Janet Yellen called on the US Congress to expedite a new debt ceiling. The US Treasury Secretary warned that if the government in Washington could no longer service its debt, the economy and Americans’ livelihoods would be threatened with “irreparable damage.”
Yellen said in a letter to top Democrats and Republicans on July 30 that her department will have to stop selling securities from the State and Local Government Chain (SLGS). If Congress does not suspend or raise the debt ceiling by August 2, then the Treasury will have to start “taking some additional extraordinary action.” Otherwise, the United States will no longer be able to fulfill its obligations. The former Federal Reserve chief said that on October 1 alone, the $150 billion in legal payments will be due.
Threatening a new “government shutdown”
With bridging measures, Yellen could only avoid a short-lived “government shutdown,” as many federal authorities have to halt operations due to lack of funds. This has happened three times in the past decade, most recently in early 2018/19.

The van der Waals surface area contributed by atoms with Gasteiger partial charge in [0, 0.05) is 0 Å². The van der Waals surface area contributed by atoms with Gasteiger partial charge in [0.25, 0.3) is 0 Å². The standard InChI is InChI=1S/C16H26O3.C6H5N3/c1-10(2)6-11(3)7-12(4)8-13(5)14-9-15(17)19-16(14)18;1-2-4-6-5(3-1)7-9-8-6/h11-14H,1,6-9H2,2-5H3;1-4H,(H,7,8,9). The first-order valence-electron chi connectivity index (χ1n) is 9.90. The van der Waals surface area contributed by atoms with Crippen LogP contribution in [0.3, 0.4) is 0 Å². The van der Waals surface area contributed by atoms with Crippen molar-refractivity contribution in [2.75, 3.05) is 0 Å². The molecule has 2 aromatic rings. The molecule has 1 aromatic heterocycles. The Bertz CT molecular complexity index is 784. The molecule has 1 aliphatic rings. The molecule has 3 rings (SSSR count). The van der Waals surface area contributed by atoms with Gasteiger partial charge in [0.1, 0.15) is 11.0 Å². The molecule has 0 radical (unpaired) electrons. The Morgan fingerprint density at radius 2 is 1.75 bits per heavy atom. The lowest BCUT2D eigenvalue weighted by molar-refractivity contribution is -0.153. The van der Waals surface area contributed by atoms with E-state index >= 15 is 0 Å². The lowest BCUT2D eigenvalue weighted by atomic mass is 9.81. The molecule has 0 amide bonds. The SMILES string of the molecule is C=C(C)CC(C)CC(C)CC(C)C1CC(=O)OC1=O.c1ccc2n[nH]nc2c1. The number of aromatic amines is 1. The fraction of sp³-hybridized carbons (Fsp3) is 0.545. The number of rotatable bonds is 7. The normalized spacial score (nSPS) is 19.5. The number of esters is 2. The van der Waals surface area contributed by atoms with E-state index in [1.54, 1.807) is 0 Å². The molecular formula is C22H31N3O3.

The debt ceiling controversy erupted again in Congress
The independent Congressional Budget Office (CBO) estimates that without a new debt ceiling, the US government will likely run out of money in October or November. Without a deal, the ceiling would return to its 2019 level in August: $22 trillion — plus debt accumulated since then of about $6.5 trillion, so the new ceiling would be about $28.5 trillion.
In the past, Republicans and Democrats have always agreed to raise the debt ceiling — albeit often after a twitch and several rounds of negotiations. Democrats led by US President Joe Biden control the House of Representatives, but in the Senate they rely on Republican support.
wa / bru (dpa, rtr)
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